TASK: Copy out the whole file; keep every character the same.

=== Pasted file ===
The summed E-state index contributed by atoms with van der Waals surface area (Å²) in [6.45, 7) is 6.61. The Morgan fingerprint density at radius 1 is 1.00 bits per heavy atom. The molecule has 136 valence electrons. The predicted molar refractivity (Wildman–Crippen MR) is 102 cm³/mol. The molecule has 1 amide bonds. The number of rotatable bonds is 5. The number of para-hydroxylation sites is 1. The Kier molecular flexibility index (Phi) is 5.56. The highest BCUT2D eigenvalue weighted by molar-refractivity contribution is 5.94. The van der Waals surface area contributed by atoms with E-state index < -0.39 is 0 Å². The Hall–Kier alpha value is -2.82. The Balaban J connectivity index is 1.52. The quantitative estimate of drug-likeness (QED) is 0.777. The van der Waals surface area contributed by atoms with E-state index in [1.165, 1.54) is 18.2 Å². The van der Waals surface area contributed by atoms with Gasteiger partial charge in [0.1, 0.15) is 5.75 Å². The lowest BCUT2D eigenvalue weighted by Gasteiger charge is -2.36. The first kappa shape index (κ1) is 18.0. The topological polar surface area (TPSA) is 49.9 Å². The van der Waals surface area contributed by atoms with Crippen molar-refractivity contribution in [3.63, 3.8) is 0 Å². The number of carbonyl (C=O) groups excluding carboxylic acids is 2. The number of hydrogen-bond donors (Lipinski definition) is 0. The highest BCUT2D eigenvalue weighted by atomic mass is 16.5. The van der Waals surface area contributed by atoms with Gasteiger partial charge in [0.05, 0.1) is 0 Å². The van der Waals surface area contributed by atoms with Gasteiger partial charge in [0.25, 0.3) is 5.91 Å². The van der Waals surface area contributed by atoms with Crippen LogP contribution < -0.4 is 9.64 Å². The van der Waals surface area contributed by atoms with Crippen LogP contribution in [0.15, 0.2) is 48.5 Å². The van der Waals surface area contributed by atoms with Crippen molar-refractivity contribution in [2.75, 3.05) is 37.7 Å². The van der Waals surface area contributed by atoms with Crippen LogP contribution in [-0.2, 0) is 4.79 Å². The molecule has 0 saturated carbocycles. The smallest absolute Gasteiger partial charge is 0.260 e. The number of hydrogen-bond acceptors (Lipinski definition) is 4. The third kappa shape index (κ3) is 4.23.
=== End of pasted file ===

The summed E-state index contributed by atoms with van der Waals surface area (Å²) in [6.45, 7) is 6.61. The Morgan fingerprint density at radius 1 is 1.00 bits per heavy atom. The molecule has 136 valence electrons. The predicted molar refractivity (Wildman–Crippen MR) is 102 cm³/mol. The molecule has 1 amide bonds. The number of rotatable bonds is 5. The number of para-hydroxylation sites is 1. The Kier molecular flexibility index (Phi) is 5.56. The highest BCUT2D eigenvalue weighted by molar-refractivity contribution is 5.94. The van der Waals surface area contributed by atoms with E-state index < -0.39 is 0 Å². The Hall–Kier alpha value is -2.82. The Balaban J connectivity index is 1.52. The quantitative estimate of drug-likeness (QED) is 0.777. The van der Waals surface area contributed by atoms with E-state index in [1.165, 1.54) is 18.2 Å². The van der Waals surface area contributed by atoms with Gasteiger partial charge in [0.1, 0.15) is 5.75 Å². The lowest BCUT2D eigenvalue weighted by Gasteiger charge is -2.36. The first kappa shape index (κ1) is 18.0. The topological polar surface area (TPSA) is 49.9 Å². The van der Waals surface area contributed by atoms with Crippen molar-refractivity contribution in [3.63, 3.8) is 0 Å². The number of carbonyl (C=O) groups excluding carboxylic acids is 2. The number of hydrogen-bond donors (Lipinski definition) is 0. The highest BCUT2D eigenvalue weighted by atomic mass is 16.5. The van der Waals surface area contributed by atoms with Gasteiger partial charge in [0.05, 0.1) is 0 Å². The van der Waals surface area contributed by atoms with Gasteiger partial charge in [0.25, 0.3) is 5.91 Å². The van der Waals surface area contributed by atoms with Crippen LogP contribution < -0.4 is 9.64 Å². The van der Waals surface area contributed by atoms with Crippen LogP contribution in [0.15, 0.2) is 48.5 Å². The van der Waals surface area contributed by atoms with Crippen molar-refractivity contribution in [2.75, 3.05) is 37.7 Å². The van der Waals surface area contributed by atoms with Crippen LogP contribution in [-0.2, 0) is 4.79 Å². The molecule has 0 saturated carbocycles. The smallest absolute Gasteiger partial charge is 0.260 e. The number of hydrogen-bond acceptors (Lipinski definition) is 4. The third kappa shape index (κ3) is 4.23.